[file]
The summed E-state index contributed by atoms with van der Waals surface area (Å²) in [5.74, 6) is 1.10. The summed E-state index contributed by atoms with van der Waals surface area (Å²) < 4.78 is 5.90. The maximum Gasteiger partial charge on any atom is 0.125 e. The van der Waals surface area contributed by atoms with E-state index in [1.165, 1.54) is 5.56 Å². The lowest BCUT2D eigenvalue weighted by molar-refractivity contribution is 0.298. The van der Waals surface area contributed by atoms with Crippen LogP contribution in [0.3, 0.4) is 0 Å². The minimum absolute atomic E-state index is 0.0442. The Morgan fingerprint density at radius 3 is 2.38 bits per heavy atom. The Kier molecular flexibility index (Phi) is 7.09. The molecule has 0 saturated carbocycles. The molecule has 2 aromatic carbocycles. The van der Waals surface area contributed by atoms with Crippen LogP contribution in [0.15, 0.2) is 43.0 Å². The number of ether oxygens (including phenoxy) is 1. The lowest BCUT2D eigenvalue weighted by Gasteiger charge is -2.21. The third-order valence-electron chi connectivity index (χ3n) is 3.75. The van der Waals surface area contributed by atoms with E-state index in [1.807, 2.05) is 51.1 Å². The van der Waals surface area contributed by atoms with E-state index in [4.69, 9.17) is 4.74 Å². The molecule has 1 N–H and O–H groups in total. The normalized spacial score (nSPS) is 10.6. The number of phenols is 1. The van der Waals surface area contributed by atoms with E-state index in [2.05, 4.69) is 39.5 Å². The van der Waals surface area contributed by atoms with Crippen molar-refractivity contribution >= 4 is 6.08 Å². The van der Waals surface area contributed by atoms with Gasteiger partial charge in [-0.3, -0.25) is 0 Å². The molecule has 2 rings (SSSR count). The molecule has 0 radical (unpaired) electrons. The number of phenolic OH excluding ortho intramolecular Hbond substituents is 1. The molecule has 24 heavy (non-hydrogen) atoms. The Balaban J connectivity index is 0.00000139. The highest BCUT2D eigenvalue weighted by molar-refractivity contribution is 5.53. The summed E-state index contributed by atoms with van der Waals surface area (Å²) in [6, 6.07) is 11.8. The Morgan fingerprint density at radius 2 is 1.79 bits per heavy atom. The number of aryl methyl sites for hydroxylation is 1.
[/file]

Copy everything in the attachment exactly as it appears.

The summed E-state index contributed by atoms with van der Waals surface area (Å²) in [5.74, 6) is 1.10. The summed E-state index contributed by atoms with van der Waals surface area (Å²) < 4.78 is 5.90. The maximum Gasteiger partial charge on any atom is 0.125 e. The van der Waals surface area contributed by atoms with E-state index in [1.165, 1.54) is 5.56 Å². The lowest BCUT2D eigenvalue weighted by molar-refractivity contribution is 0.298. The van der Waals surface area contributed by atoms with Crippen LogP contribution in [0.3, 0.4) is 0 Å². The minimum absolute atomic E-state index is 0.0442. The Morgan fingerprint density at radius 3 is 2.38 bits per heavy atom. The Kier molecular flexibility index (Phi) is 7.09. The molecule has 0 saturated carbocycles. The molecule has 2 aromatic carbocycles. The van der Waals surface area contributed by atoms with Crippen LogP contribution in [0.15, 0.2) is 43.0 Å². The number of ether oxygens (including phenoxy) is 1. The lowest BCUT2D eigenvalue weighted by Gasteiger charge is -2.21. The third-order valence-electron chi connectivity index (χ3n) is 3.75. The van der Waals surface area contributed by atoms with E-state index in [1.807, 2.05) is 51.1 Å². The van der Waals surface area contributed by atoms with E-state index in [4.69, 9.17) is 4.74 Å². The molecule has 1 N–H and O–H groups in total. The normalized spacial score (nSPS) is 10.6. The number of phenols is 1. The van der Waals surface area contributed by atoms with E-state index in [2.05, 4.69) is 39.5 Å². The van der Waals surface area contributed by atoms with Crippen molar-refractivity contribution >= 4 is 6.08 Å². The van der Waals surface area contributed by atoms with Gasteiger partial charge in [-0.3, -0.25) is 0 Å². The molecule has 2 rings (SSSR count). The molecule has 0 radical (unpaired) electrons. The number of phenolic OH excluding ortho intramolecular Hbond substituents is 1. The molecule has 24 heavy (non-hydrogen) atoms. The Balaban J connectivity index is 0.00000139. The highest BCUT2D eigenvalue weighted by molar-refractivity contribution is 5.53. The summed E-state index contributed by atoms with van der Waals surface area (Å²) in [6, 6.07) is 11.8. The Morgan fingerprint density at radius 2 is 1.79 bits per heavy atom. The number of aryl methyl sites for hydroxylation is 1.